It was one thing, he realized, to hear about primeval forests, but quite another to see them. While to dwell in them and seek acquaintance with their wild life was, again, an initiation that no intelligent man could undergo without a certain shifting of personal values hitherto held for permanent and sacred .... The dusk rapidly deepened; the glades grew dark; the crackling of the fire and the wash of little waves along the rocky lake shore were the only sounds audible. The wind had dropped with the sun, and in all that vast world of branches nothing stirred. Any moment, it seemed, the woodland gods, who are to be worshipped in silence and loneliness, might stretch their mighty and terrific outlines among the trees. In front, through doorways pillared by huge straight stems, lay the stretch of Fifty Island Water, a crescent-shaped lake some fifteen miles from tip to tip, and perhaps five miles across where they were camped. A sky of rose and saffron, more clear than any atmosphere Simpson had ever known, still dropped its pale streaming fires across the waves, where the islands – a hundred, surely, rather than fifty – floated like the fairy barques of some enchanted fleet. Fringed with pines, whose crests fingered most delicately the sky, they almost seemed to move upwards as the light faded – about to weigh anchor and navigate the pathways of the heavens instead of the currents of their native and desolate lake.
If you have read much of Blackwood, you will understand that it is precisely in such detail that he excels. To paraphrase this author, Blackwood allows nature to speak for itself; he does not armor it in unwieldy description. For that very reason do his psychological tales tend to drift into diffuse abstraction, distant echoes of a greater image now long forlorn. But with one of the territories least explored by man as his backdrop, there seems little to encumber the magic labyrinths of his intellect.
What fate befalls our men? The hunters and their guides split in pairs, and our text chooses to follow Simpson and Défago, a wise move as Cathcart later proves himself to be an insufferable skeptic. The young men hike vigorously for a day or two and still come very shallow into the endless woods where their alleged bounty awaits. Since hunting holds about as much appeal to me as chewing glass shards, I cannot possibly evaluate their methods nor the terrain on which they dare to practice them. Suffice it to say that about a third of the story passes before the title is uttered, and it is given but casual mention. One fateful night, Simpson is assailed by something ineluctable and cannot sleep without torment:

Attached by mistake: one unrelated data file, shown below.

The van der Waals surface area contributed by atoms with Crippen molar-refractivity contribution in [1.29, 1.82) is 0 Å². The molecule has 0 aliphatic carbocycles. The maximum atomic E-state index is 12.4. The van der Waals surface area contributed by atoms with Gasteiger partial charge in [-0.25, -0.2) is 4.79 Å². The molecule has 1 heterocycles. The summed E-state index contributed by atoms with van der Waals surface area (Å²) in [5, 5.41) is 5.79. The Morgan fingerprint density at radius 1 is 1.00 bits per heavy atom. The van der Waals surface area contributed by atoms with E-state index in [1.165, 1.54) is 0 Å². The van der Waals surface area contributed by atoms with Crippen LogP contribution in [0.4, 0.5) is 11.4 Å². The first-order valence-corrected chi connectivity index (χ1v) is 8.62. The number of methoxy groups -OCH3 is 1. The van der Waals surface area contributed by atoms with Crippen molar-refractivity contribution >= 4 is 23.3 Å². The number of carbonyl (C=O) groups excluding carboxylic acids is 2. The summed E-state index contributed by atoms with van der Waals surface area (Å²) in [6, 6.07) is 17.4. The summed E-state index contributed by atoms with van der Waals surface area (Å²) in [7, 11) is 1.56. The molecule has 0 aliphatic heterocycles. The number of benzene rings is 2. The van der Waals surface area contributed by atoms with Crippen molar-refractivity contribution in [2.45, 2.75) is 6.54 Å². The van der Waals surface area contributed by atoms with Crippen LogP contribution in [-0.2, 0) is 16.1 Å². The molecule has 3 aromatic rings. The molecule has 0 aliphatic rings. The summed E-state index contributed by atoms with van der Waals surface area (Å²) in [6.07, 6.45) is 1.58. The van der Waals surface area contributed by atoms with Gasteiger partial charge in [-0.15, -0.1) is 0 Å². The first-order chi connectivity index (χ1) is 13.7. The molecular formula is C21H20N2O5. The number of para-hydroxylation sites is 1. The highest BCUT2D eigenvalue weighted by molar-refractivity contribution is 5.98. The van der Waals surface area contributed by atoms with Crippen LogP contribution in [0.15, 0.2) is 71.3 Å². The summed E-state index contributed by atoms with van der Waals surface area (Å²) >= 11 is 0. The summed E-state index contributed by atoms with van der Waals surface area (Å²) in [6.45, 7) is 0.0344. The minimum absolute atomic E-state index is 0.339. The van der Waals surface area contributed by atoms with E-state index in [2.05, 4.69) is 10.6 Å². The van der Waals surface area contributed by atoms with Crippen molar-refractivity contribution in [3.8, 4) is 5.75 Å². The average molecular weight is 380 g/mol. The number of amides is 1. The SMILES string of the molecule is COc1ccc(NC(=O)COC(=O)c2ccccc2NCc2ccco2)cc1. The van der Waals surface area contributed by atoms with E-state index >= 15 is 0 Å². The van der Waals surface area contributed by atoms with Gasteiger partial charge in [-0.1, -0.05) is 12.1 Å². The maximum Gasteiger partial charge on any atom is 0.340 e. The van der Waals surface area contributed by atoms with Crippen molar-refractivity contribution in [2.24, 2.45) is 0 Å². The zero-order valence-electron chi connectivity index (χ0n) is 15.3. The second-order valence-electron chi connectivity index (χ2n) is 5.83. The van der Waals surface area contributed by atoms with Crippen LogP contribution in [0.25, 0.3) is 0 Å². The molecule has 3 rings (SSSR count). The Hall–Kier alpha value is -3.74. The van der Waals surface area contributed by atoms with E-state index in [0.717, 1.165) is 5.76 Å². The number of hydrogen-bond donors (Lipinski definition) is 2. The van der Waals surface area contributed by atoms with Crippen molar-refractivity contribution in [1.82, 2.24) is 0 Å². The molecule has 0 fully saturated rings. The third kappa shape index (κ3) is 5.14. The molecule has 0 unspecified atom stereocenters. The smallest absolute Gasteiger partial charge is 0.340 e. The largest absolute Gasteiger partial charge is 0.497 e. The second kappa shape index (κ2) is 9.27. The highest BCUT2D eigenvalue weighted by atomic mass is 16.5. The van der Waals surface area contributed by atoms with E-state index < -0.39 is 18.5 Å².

As, sometimes, in a nightmare events crowd upon each other's heels with a conviction of dreadfulest reality, yet some inconsistent detail accuses the whole display of incompleteness and disguise, so the events that now followed, though they actually happened, persuaded the mind somehow that the detail which could explain them had been overlooked in the confusion, and that therefore they were but partly true, the rest delusion. At the back of the sleeper's mind something remains awake, ready to let slip the judgment. 'All this is not quite real; when you wake up you'll understand.'
I am loath to betray what the young Scot finds and does not find the next morning, because those details are perfectly presaged yet more than a bit surprising. The best moments still involve Punk, especially what he is rumored to have done at the end of the narrative, as well as his furtive glances and stealthy evenings spent listening to or smelling God knows what. And you may also discover how useful it is in a story like this to have a character by the name of Défago.